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On its 2 year anniversary, see how the Philadelphia temple was centuries in the making

The Philadelphia Pennsylvania Temple, the Church’s 152nd temple in operation, was dedicated two years ago today by President Henry B. Eyring, then-first counselor in the First Presidency. This temple is a symbolic culmination of American history and Church history.

Upon the principles of religious freedom, William Penn — an advocate of democracy — founded the City of Philadelphia as a “Holy Experiment” in the 17th century.

A little over a century later, on Sept. 17, 1787, delegates gathered in this city to sign the U.S. Constitution. President Eyring said that these men, “under the inspiration of God,” created a governmental structure that allowed for religious freedom.

President Henry B. Eyring, first counselor in the First Presidency of The Church of Jesus Christ of Latter-day Saints, dedicated the Philadelphia Pennsylvania Temple on Sunday, Sept. 18, 2016.
President Henry B. Eyring, first counselor in the First Presidency of The Church of Jesus Christ of Latter-day Saints, dedicated the Philadelphia Pennsylvania Temple on Sunday, Sept. 18, 2016. Photo: Sarah Jane Weaver

The first missionaries of the Church arrived in Philadelphia 50 years later. Don Carlos Smith, Joseph Smith’s younger brother, and Jedediah Grant, who later served in the First Presidency, preached in Philadelphia with great success. By 1838, the city was home to more than 100 Latter-day Saints. The next year, in 1839, Joseph Smith organized Philadelphia’s first branch on his 34th birthday.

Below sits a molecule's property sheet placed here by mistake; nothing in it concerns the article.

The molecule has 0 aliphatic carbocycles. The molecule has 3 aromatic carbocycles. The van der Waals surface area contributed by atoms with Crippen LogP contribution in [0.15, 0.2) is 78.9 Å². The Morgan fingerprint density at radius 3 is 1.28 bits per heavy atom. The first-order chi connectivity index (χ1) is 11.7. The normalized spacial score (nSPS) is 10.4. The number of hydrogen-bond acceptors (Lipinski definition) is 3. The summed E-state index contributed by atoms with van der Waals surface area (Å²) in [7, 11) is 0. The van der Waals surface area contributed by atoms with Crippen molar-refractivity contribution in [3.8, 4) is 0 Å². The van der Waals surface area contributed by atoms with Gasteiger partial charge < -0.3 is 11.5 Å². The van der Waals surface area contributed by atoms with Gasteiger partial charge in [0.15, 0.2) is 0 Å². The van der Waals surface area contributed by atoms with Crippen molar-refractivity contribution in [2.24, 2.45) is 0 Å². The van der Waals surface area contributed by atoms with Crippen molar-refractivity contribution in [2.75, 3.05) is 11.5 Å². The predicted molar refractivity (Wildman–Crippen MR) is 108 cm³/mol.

Turn the calendars ahead nearly another century. The first Church meetinghouse in Philadelphia was built and dedicated in 1938. In this chapel, President Henry B. Eyring was baptized. “That is where so much began,” he said of the building.

The Church in this area “was so small then,” he told the Church News. “Yet now we have a temple of God in one of the most prominent places in Philadelphia.”

In 2008, President Thomas S. Monson announced that a temple would be built in the City of Brotherly Love. The groundbreaking for the temple was held on Sept. 17, 2011. Then five years later, the temple was dedicated.

President Henry B. Eyring, first counselor in the First Presidency, dedicated the Philadelphia Pennsylvania Temple on Sept. 18, 2016 — the weekend anniversary of the Sept. 17, 1787, signing on the U.S. Constitution.
President Henry B. Eyring, first counselor in the First Presidency, dedicated the Philadelphia Pennsylvania Temple on Sept. 18, 2016 — the weekend anniversary of the Sept. 17, 1787, signing on the U.S. Constitution. Photo: Sarah Jane Weaver

The 61,000-square-foot temple features classic Georgian architecture designed to blend with historic Philadelphia. It serves more than 40,000 Latter-day Saints in parts of Pennsylvania, New Jersey, Maryland and all of Delaware. The temple is located near Philadelphia City Hall, where a statue of William Penn stands prominently.

“Somehow it feels a little special,” President Eyring said, “to know you are in a place where the Lord had His hand in the forming of this nation.”

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